This presumption of openness applies equally to jury selection. “[S]ince the development of trial by jury, the process of selection of jurors has presumptively been a public process with exceptions only for good cause shown.” (Press-Enterprise Co. v. Superior Court of Cal. (1984) 464 U.S. 501, 505, 104 S.Ct. 819, 78 L.Ed.2d 629 (Press-Enterprise).) For example, in determining whether “to close any portion of jury selection,” courts apply the following standard: “ ‘The presumption of openness may be overcome only by an overriding interest based on findings that closure is essential to preserve higher values and is narrowly tailored to serve that interest. The interest is to be articulated along with findings specific enough that a reviewing court can determine whether the closure order was properly entered.’ ” (Bellas v. Superior Court (2000) 85 Cal.App.4th 636, 643, 102 Cal.Rptr.2d 380 (Bellas); see also id. at p. 645, 102 Cal.Rptr.2d 380 [applying standard to prospective juror questionnaires].)
In addition to constitutional principles and the common law, California Rules of Court, rule 10.500(e)(1)(A)11 provides: “A judicial branch entity must allow inspection and copying of judicial administrative records unless the records are exempt from disclosure under this rule or by law.”12 By its own terms, the rule “clarifies and expands the public's right of access to judicial administrative records and must be broadly construed to further the public's right of access.” (Rule 10.500(a)(2).)13
B. Pantos and Related Cases
Pantos relied on the presumption of public access to judicial records in concluding that a court's “master list of qualified jurors” was a public judicial record: “The master list of qualified jurors has the status of a judicial record, available to the public in general. There are no exemptions and no compelling reasons for nondisclosure. Courts do have the inherent power to control their own records to protect jurors’ privacy, litigants’ rights or to protect the public from injury. Nothing has been presented to justify nondisclosure. The law favors maximum public access to judicial proceedings and court records. [Citations.] Judicial records are historically and presumptively open to the public and there is an important right of access which should not be closed except for compelling countervailing reasons. [Citation.] No such reasons have been presented. Upon payment of reasonable costs, plaintiff [the operator of a commercial jury investigation service] is entitled to a copy of the master list of qualified jurors containing names and addresses.” (Pantos, supra, 151 Cal.App.3d at pp. 262–263, 198 Cal.Rptr. 489.)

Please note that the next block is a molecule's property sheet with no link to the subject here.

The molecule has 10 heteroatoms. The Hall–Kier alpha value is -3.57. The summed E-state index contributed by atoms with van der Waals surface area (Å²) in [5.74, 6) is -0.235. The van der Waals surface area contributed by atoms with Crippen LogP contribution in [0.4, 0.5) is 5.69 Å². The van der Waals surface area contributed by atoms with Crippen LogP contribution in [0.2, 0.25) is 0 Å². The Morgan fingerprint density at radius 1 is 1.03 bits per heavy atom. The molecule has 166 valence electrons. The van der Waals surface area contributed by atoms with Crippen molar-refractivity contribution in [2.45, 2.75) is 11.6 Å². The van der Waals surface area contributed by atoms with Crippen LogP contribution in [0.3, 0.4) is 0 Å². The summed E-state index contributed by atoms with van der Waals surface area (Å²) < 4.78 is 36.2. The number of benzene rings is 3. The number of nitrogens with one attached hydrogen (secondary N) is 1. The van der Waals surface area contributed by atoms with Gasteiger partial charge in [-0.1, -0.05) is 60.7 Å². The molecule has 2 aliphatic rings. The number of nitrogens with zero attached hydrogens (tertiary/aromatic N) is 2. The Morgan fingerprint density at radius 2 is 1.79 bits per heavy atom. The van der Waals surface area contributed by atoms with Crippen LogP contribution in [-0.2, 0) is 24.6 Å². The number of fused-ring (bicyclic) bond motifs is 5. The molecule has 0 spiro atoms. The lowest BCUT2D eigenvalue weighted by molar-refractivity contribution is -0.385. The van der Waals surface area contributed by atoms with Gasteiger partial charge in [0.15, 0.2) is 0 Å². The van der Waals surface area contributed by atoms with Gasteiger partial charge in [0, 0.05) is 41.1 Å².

The proposition that master jury lists are public records was restated by the Supreme Court in Jackson, albeit in dicta.14 (Jackson, supra, 13 Cal.4th at pp. 1194–1195, 56 Cal.Rptr.2d 49, 920 P.2d 1254 [“master lists of jury pools ․ are judicial records that are or should be available to the public”].) Jackson relied on Pantos for this proposition, as well as a second case which itself relied on Pantos. (Jackson, at pp. 1194–1195, 56 Cal.Rptr.2d 49, 920 P.2d 1254; People v. Rhodes (1989) 212 Cal.App.3d 541, 550, 261 Cal.Rptr. 1.) Although Jackson established the “particularized showing” required for discovery related to a fair cross-section challenge, the court indicated no such showing is required for public records. (Jackson, at pp. 1194–1195, 56 Cal.Rptr.2d 49, 920 P.2d 1254; see Roddy v. Superior Court (2007) 151 Cal.App.4th 1115, 1135, 60 Cal.Rptr.3d 307 (Roddy) [“Regardless of a defendant's constitutional right to pretrial discovery, ‘some of the information sought, such as master lists of jury pools, ․ are judicial records that are or should be available to the public.’ ”].)15
C. Post-Pantos Statutes
The Jury Commissioner contends that various statutes enacted after Pantos have effectively overruled the case by prohibiting the disclosure of information contained in the master and qualified lists. We disagree.
1. Section 197(c)
The primary statute relied on by the Jury Commissioner is section 197, subdivision (c) (hereafter, section 197(c)): “The Department of Motor Vehicles shall furnish the jury commissioner of each county with the current list of the names, addresses, and other identifying information of persons residing in the county who are age 18 years or older and who are holders of a current driver's license or identification card ․ The jury commissioner shall not disclose the information furnished by the Department of Motor Vehicles pursuant to this section to any person, organization, or agency.” The Jury Commissioner argues section 197(c)’s prohibition on the disclosure of information furnished by the Department of Motor Vehicles (DMV) encompasses the master and qualified lists, which are created in part with that information.